Investigating new drug therapies through the modulation of human microbiome.
In any battle, victory may be obtained either by fighting one's enemy directly, or by securing previous alliances. It is by following this principle that in 2007 Bernat Ollé, a young Spanish entrepreneur, started working on a number of biomedical ventures which apply DNA sequencing techniques not on the human genome, but rather on the one of the little known allies of the human body when it comes to fighting diseases: the microbial colonies which live and grow with and within us, all lifelong. In fact, their presence is such that they outnumber human cells by 10 to 1, and although invisible to us, they keep us safe throughout our life, protecting us from the penetration of pathogenic microbes.
Ollé, after a fast-track career that took him from Universidad Rovira i Virgili (Spain) to prestigious MIT and Sloan Business School, is now Principal at PureTech Ventures, a science & technology company that develops and commercialises new healthcare solutions through the creation of dedicated companies. In the last 7 years, Ollé co-founded a number of new companies, each focusing on a specific area. Ranging from developing new treatments against baldness to improving health through nutrition, all of them share the same leverage, namely the approach of modifying the human microbiome to create a new family of drugs, which could potentially treat a broad number of diseases.
Through a fourth company, Vedanta Biosciences, of which he is also Operations Director, Ollé is tackling the field of immune system diseases, such as allergies, diabetes, and ulcerative colitis. By decrypting the relationships between such diseases and the disbiosys (i.e. the changes in microbioma), it appeared that “not only such relationship existed, but that the disbiosys was a direct cause of the disease,” recalls Ollé. In other words, something a change in our “normal” microbial colonies resulted in a lower defence against specific pathogenic agents. An antibiotic kills bacteria; however, it does so without distinction between the “good” and the “bad” ones. Ollé's drugs, on the other hand, are extremely selective. Rather than chemically synthesised drugs, in fact, they are “a set of live organisms which modify the entire microbioma the way we want,” explains the young innovator. For instance, Clostridium IV and XIVa are two groups of bacteria, which are drastically reduced in individuals suffering from colitis or Crohn's disease. Administering these bacteria – simply obtained by human faeces of healthy individuals – Ollé and a Japanese researcher, Kenya Honda, showed a regression of the disease in affected rats. The way is now open to clinical testing in humans.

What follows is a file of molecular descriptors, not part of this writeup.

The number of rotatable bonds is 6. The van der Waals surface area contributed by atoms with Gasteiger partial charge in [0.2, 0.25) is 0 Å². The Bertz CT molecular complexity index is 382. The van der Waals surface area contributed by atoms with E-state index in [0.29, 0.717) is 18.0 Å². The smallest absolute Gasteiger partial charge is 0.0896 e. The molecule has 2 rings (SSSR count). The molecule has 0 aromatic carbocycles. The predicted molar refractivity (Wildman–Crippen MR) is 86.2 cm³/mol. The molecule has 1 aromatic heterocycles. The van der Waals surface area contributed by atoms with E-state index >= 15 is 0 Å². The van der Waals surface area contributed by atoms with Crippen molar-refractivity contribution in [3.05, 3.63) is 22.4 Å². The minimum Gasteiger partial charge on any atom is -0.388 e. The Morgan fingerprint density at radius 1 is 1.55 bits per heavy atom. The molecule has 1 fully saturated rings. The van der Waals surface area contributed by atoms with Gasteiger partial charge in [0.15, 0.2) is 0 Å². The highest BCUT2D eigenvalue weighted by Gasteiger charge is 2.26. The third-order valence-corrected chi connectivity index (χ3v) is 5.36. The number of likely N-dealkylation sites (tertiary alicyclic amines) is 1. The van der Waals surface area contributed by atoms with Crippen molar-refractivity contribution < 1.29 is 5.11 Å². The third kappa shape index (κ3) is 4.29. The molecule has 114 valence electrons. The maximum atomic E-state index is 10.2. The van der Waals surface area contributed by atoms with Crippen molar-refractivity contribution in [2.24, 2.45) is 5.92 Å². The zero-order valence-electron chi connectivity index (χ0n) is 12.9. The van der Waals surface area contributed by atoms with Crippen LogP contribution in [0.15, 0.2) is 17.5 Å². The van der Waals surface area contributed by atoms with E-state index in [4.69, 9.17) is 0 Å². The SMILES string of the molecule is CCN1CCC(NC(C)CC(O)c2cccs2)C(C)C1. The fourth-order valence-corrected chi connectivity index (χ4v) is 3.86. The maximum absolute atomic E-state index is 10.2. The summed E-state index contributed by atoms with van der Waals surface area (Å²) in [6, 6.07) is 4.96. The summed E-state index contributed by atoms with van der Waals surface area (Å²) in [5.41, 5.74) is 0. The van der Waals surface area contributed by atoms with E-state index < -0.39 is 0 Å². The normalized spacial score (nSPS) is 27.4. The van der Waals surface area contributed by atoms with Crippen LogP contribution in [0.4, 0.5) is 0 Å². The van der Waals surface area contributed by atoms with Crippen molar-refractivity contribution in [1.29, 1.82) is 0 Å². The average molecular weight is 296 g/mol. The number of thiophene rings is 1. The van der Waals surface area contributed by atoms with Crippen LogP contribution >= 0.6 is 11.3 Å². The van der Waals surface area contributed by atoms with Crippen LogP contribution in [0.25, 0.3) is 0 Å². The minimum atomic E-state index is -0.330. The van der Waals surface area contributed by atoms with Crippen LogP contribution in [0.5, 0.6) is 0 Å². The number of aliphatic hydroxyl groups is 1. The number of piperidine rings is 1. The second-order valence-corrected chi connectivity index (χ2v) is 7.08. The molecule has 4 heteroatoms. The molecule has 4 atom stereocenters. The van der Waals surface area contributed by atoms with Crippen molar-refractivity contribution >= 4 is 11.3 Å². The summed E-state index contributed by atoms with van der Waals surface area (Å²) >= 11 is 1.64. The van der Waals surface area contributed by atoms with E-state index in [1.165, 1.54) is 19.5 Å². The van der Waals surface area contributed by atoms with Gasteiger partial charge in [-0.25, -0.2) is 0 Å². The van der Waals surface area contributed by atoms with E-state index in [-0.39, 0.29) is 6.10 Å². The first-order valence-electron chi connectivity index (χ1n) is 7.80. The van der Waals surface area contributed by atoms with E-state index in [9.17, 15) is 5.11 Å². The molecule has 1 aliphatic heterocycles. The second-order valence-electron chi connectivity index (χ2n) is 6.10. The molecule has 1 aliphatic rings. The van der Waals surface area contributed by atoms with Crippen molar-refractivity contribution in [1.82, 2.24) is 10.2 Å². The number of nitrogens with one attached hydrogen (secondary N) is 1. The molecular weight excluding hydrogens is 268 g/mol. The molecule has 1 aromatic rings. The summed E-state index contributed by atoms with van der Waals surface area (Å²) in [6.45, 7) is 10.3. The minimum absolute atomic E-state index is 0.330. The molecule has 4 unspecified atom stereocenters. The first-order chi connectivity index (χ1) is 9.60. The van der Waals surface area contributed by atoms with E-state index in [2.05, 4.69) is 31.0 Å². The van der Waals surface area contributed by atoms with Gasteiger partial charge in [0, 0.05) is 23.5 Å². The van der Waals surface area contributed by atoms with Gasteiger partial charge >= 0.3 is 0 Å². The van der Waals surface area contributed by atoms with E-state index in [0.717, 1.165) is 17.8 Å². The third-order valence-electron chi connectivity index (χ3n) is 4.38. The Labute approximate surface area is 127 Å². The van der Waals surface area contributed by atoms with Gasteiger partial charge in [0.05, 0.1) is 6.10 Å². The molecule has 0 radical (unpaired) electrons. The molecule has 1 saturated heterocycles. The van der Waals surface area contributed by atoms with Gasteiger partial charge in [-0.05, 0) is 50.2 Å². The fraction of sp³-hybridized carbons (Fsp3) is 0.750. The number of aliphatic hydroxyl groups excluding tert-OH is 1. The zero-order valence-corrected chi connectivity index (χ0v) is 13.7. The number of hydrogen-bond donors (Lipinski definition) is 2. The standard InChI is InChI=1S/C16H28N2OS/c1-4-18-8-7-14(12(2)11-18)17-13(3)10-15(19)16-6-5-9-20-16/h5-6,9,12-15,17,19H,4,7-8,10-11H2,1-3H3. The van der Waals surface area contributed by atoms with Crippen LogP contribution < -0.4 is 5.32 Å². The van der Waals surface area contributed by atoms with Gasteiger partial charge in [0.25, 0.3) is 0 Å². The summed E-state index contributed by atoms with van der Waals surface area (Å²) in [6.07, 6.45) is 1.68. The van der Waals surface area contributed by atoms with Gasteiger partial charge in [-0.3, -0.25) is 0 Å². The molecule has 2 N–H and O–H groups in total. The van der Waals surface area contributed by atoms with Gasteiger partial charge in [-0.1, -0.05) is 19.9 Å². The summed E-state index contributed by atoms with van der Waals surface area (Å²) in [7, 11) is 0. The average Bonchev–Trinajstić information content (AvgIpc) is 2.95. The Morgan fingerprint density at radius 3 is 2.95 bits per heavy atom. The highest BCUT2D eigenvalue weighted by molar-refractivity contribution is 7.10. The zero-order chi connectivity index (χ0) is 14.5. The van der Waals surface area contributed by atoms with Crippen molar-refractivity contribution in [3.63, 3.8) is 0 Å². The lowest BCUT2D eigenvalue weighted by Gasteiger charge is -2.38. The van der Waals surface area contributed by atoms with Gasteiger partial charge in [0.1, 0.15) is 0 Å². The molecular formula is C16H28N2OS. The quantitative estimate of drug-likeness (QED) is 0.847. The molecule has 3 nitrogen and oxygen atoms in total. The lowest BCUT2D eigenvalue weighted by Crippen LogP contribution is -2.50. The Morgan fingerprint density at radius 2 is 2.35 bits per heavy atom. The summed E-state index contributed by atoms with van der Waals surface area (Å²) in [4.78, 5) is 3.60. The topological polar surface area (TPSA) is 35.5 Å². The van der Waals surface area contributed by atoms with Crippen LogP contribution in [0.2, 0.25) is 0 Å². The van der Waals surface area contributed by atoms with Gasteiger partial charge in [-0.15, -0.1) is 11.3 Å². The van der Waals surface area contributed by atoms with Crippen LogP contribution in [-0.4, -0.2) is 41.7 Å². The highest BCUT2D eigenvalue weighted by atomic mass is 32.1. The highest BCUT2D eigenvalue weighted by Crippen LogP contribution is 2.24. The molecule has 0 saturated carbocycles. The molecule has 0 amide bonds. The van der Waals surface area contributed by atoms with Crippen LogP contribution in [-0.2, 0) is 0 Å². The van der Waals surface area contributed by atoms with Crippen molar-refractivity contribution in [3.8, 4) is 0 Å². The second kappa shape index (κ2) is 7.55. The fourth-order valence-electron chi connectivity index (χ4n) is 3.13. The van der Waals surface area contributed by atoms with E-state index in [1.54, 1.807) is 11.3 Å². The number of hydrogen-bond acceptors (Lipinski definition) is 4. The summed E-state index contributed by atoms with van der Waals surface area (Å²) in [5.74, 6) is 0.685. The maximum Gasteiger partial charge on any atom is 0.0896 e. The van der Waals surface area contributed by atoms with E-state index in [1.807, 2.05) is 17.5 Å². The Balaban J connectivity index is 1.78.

If Ollé's work has been made possible by the advances in DNA sequencing derived from the Human Genome Project, he is proving that looking at the DNA of our “tenants” may prove just as promising.